Saturday, October 8, 2011

The Good, the Bad and the Neutral

Nearly everything I write on this blog is essentially about making aesthetic distinctions between the good and the bad. If music means much to you at all, you will  be doing the same. Basically there are three categories. Much music is neutral; it does its job without making a big fuss. Like this:

Good, solid craftsmanship. The Baroque and Classical eras are full of this kind of thing. Pop music always pretends to be special, but a lot of it is just decent craftsmanship too:

Good, solid rock n roll. A lot of soundtracks to movies and tv shows fall into the same category. But there is also the bad, of which a sterling example is the electric-violin-miniskirt group Escala that I just posted on here. The group that says, "we are going to present our music in such a way that you will barely notice how bad it is." It is not so easy to find really bad classical music because most of it doesn't make to YouTube. Of course I mean bad compositions, YouTube is littered with bad performances. Littered? I mean carpeted! But here is one piece that Beethoven can't be enormously proud of:

In the pop music field there are lots of unfortunate performances. This one is just mediocre, but it combines a formulaic video and predictable choreography with uninspired songwriting.

So that is the neutral and the bad. The neutral takes the basic methods of creating music and executes them in a workmanlike fashion. Nothing great, but nothing to be ashamed of either. Bad music usually is a mixture of bad choices. Poor musical structure, indifferent execution and random gratuitous elements. What, for example, is Hindu Goddess/Shakira doing in that last one?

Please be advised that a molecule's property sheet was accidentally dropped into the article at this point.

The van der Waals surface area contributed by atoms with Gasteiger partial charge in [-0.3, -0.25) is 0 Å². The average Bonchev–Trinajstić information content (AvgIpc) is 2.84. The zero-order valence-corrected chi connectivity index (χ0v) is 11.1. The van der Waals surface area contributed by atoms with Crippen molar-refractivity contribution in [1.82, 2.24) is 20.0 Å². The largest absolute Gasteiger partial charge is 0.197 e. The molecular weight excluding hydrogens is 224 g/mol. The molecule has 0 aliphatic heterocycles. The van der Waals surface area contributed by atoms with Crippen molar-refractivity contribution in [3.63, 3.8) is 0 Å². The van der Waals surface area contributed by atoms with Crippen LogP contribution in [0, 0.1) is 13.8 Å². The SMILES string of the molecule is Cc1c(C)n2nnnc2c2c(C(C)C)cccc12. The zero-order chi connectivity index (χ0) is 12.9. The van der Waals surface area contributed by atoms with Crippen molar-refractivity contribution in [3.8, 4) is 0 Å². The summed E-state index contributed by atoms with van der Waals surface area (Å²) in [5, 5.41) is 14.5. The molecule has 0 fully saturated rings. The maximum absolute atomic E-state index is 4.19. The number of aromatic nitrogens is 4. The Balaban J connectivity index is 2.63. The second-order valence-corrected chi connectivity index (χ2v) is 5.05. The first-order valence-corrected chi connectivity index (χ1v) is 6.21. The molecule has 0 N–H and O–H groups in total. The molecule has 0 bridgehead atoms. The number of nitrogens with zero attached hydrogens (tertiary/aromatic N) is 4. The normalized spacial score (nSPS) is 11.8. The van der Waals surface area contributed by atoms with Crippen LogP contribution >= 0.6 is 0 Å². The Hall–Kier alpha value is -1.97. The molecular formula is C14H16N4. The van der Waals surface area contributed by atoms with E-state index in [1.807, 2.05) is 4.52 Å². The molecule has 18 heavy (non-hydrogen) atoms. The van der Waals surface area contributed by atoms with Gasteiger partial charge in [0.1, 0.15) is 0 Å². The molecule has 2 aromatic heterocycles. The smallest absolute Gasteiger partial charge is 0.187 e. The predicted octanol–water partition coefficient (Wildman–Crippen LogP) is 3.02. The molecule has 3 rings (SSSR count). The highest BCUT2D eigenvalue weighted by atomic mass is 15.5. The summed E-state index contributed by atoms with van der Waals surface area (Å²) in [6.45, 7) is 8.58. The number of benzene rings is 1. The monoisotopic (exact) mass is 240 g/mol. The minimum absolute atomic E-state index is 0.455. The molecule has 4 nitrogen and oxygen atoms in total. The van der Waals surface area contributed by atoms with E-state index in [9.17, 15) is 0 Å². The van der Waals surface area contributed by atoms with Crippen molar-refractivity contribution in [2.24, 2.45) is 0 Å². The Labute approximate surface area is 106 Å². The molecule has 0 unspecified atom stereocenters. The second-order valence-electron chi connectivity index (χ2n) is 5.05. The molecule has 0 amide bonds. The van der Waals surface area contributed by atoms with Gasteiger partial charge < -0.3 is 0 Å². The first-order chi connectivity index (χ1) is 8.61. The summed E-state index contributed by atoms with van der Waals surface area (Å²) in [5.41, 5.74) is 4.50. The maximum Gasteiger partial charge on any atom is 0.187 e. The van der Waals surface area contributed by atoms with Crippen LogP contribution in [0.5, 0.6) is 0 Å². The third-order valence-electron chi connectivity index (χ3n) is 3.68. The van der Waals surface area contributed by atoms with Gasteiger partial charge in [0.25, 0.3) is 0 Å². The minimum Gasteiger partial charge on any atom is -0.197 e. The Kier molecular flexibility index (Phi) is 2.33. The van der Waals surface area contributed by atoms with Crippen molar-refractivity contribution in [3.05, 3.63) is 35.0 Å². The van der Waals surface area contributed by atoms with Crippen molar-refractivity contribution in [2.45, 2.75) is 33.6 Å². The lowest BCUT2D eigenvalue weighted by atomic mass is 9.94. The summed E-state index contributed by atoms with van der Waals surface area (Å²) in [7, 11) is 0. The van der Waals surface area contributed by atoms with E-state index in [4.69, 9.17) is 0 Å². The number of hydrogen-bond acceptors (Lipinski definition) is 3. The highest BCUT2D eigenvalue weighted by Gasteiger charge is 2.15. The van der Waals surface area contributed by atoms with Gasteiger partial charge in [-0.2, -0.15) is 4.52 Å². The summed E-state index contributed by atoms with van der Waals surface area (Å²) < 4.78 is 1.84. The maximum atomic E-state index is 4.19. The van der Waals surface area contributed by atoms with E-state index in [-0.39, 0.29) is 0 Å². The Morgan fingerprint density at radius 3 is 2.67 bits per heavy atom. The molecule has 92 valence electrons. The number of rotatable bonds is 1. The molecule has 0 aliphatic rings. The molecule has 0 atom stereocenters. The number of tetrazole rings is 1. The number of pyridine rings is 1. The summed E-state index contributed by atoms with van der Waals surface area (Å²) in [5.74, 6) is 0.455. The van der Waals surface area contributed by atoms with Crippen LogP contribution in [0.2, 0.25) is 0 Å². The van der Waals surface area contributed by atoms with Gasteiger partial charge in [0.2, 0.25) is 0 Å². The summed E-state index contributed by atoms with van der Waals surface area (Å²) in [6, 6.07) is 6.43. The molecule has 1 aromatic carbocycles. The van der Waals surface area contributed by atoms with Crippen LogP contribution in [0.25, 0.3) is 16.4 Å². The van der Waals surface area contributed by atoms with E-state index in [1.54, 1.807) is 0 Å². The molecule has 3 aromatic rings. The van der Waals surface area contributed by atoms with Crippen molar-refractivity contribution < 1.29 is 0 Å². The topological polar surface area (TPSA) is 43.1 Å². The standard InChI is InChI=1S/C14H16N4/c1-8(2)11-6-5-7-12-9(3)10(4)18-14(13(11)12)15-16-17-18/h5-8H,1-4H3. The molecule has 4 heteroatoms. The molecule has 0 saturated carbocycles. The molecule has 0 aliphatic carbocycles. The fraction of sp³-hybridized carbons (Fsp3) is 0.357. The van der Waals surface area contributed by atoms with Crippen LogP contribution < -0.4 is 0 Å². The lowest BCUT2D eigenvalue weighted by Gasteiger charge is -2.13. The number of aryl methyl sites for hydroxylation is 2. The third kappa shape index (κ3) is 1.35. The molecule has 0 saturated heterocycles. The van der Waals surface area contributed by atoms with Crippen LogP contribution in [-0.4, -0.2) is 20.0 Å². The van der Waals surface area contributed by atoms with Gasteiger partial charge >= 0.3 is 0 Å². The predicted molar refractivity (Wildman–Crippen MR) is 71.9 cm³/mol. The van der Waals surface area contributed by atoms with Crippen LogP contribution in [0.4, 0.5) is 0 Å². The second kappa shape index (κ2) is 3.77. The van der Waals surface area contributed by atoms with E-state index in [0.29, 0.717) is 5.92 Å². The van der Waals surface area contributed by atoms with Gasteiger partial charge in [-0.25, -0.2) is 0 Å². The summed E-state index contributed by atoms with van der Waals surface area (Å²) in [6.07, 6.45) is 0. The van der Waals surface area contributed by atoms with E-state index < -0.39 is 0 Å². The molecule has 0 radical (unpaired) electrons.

Good music is created by making good choices. The composition itself has a unique, individual character. It is based on some fundamental musical truths, but comes at them from a new perspective. Every element is activated to create musical purpose. There are no extraneous or unnecessary details. Here is an example:

You may not like it, but it fulfills the criteria I mentioned: all the elements are precise, tightly focused. The video is stark black and white and the choreography is focused on a few elements. The lyrics are on a single theme (heh) and the musical accompaniment is spare. The song is tightly structured with just the traditional elements of verse, chorus and bridge. There are an absolute minimum of jump cuts in the editing and the set is minimal. Nothing gratuitous! The equivalent in classical music might be something like this:

A single theme of great simplicity unfolded in invertible counterpoint and perfectly done.

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